Out: Abandoned Office Building In: Live-work spaces

Out: The long-abandoned Panorama Tower
In: “Live-work spaces”

Out: Green Arrow nurseries, after 50 years

Out: Green Arrow nurseries, after 50 years

In: Developer Renderings

In: Developer Renderings

God ain’t making any more of it. We got nowhere to go but up.

The post-war, asphalt parking lot, low density Valley prototype we’ve always known, beloved and dreckish, is going the way of the VW beetle.  It won’t be K-town exactly, but in five years Sepulveda Blvd is going to look a whole lot different.

Refugees

IMG_0130Mrs. UpintheValley and I went to the Channel Islands this week for hiking and sea kayaking.  The landing dock at Scorpion Cove had been taken out by a winter storm,  so at the end of the day we had to queue up for lifts back to the boat on Zodiac pontoon rafts with outboard motors.   The wind picked up to 40mph and we huddled along the cliff face, sand stinging our faces, politely waiting our turn, clutching tickets.  We went in groups of six. They issued us life jackets and we climbed into therafts and waited for a surge of water to lift us off the sand.

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It was all very civilized.  But as the air chilled,  and the water got choppier and people began to shiver in their shorts, I began to wonder: what if it 500 people wandered out of the mountains, without tickets, demanding to be boarded? For how long would civilized norms prevail?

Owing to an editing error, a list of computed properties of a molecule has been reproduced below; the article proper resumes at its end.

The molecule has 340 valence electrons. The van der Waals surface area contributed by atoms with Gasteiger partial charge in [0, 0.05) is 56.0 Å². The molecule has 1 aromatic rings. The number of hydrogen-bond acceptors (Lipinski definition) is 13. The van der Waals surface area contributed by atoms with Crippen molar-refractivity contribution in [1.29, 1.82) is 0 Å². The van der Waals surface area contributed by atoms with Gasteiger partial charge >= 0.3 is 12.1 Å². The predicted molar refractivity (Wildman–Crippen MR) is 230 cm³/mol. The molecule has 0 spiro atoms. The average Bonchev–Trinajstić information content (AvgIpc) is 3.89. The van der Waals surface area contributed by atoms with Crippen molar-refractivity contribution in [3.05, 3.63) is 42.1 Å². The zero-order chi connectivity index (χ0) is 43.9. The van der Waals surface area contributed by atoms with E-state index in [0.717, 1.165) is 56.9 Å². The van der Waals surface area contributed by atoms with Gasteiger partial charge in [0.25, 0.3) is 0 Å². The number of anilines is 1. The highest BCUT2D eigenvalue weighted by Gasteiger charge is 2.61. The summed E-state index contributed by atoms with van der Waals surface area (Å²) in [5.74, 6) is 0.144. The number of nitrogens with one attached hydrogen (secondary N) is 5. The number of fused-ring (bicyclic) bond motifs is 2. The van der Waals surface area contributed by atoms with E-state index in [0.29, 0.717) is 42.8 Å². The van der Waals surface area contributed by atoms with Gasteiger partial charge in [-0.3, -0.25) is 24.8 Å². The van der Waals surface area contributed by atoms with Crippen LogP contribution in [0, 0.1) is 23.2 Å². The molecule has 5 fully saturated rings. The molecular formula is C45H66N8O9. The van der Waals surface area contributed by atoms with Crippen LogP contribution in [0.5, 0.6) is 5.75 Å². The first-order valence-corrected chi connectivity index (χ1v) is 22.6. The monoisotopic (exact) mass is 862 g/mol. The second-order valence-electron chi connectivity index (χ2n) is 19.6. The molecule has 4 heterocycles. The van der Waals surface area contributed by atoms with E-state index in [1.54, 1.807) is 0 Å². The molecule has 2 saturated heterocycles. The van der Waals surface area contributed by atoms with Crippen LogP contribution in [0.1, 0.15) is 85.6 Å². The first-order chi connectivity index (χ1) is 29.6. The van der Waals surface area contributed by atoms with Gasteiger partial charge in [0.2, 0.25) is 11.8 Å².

What if they took the rafts by force of numbers and approached the boat in a flotilla? If you’re the boat captain, do you weigh anchor and leave the island, knowing you would be abandoning ticket-holders on shore? If you let the first raft of refugees on, because there’s still a little room, how do you say no to the second, third and fifteenth rafts?  If you say yes to the women, but no to the men, how do you enforce that?  Are you willing to shoot someone in the head with a flare gun, to set an example?  Would that deter the others?  How many flares do you have in that gun, anyway?

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How soon before the boat turns into this?

What do I do? Sunburned, tired, a little sea sick already from bobbing like a cork in the sea caves,  am I going to resort to physical force to prize our places on a raft?   Secretly, would Mrs. UpintheValley want me to?  I didn’t marry a broad-shouldered man for no reason, darling. Save us!  Who would I be willing to step over to grapple aboard?

When we reach the boat and find it already to listing to the side, overloaded with human cargo, are we willing to be that last pair of hands that causes it to capsize? Do we do the bravest thing and swim back to shore and try our luck on kayaks, three days of paddling back to Ventura in open water?

My armchair bravery is such that I of course would do just that. I would row Mrs. U to safety like Frederic ferrying Catherine to Switzerland in a A Farewell to Arms. It would be my finest hour.

Right up to the moment in the swirling darkness of that first night….as the refugees of the capsized boat, dog paddling in pure fear, catch sight of the kayak in the moonlight and begin to approach.  Then all I have is my oar, my pocketknife and a will to live.